Rutilius, Numatianus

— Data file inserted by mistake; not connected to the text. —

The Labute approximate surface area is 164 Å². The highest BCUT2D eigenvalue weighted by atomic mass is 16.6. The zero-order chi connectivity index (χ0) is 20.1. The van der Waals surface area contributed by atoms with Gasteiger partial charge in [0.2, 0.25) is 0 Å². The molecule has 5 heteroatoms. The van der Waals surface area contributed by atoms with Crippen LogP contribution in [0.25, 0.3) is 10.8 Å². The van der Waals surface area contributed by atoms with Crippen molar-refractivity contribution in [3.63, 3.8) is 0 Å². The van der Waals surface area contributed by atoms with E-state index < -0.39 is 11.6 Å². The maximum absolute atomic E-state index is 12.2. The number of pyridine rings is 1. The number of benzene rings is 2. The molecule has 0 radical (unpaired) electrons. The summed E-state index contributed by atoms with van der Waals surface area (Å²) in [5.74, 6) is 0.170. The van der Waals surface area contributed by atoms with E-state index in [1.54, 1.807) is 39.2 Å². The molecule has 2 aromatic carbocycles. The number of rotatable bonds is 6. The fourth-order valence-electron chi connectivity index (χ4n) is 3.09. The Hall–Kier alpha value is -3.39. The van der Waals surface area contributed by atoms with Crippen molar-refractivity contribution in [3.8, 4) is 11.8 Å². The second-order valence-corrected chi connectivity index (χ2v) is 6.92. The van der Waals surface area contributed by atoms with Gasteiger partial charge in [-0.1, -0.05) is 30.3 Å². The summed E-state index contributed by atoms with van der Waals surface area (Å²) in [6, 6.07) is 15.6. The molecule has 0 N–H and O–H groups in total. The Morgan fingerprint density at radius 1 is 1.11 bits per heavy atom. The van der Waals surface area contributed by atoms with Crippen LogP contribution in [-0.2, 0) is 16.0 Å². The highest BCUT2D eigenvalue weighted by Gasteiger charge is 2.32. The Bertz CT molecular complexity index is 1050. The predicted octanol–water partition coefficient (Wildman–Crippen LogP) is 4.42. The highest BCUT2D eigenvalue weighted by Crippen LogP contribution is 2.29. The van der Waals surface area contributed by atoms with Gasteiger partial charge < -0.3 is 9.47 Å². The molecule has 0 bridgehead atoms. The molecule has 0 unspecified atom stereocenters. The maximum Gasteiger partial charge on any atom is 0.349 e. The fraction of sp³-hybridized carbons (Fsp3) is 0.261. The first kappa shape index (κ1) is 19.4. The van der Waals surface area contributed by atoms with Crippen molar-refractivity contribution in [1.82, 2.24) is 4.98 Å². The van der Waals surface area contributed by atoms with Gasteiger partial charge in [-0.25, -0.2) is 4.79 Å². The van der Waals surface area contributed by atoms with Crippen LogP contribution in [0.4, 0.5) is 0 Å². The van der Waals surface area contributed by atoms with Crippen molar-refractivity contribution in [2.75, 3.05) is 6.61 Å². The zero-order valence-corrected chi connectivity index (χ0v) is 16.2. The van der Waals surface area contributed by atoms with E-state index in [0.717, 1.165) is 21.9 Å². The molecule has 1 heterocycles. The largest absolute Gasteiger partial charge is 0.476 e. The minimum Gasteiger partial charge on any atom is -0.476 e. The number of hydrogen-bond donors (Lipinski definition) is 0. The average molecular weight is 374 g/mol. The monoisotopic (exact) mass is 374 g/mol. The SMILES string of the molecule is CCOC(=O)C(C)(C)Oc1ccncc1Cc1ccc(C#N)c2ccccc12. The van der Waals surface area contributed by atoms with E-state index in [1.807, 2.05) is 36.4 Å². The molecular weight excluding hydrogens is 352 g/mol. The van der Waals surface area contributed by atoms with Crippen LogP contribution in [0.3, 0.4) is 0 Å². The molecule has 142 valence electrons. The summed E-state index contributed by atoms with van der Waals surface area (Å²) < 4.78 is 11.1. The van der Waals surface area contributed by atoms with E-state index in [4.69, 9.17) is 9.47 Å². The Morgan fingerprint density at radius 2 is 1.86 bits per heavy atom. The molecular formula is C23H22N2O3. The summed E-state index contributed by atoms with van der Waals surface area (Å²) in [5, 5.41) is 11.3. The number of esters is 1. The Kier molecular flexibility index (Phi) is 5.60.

, a Latin poet, who was advanced to high employments at the Roman court, was a military tribune, and about 414- A. D. was prefect of Rome> and in order to succour his native country, then over-run by the Visigoths, took a journey to Gaul, of which he wrote a description in elegiac verse. It consisted of two books, of which the latter is lost. The work gives a favourable impression of the writer, as a Pagan, though it has been greatly censured by Christian writers, on account of some remarks he makes on the conduct and manners of the Christians. This “Itinerarium” was discovered in 1494 at a monastery, and has been several times printed. The best editions are those of 1582 and 1687. It is inserted in Burmann’s “Poetac Minores,” and in Matlaire’s " Corpus Poetarn m.' 122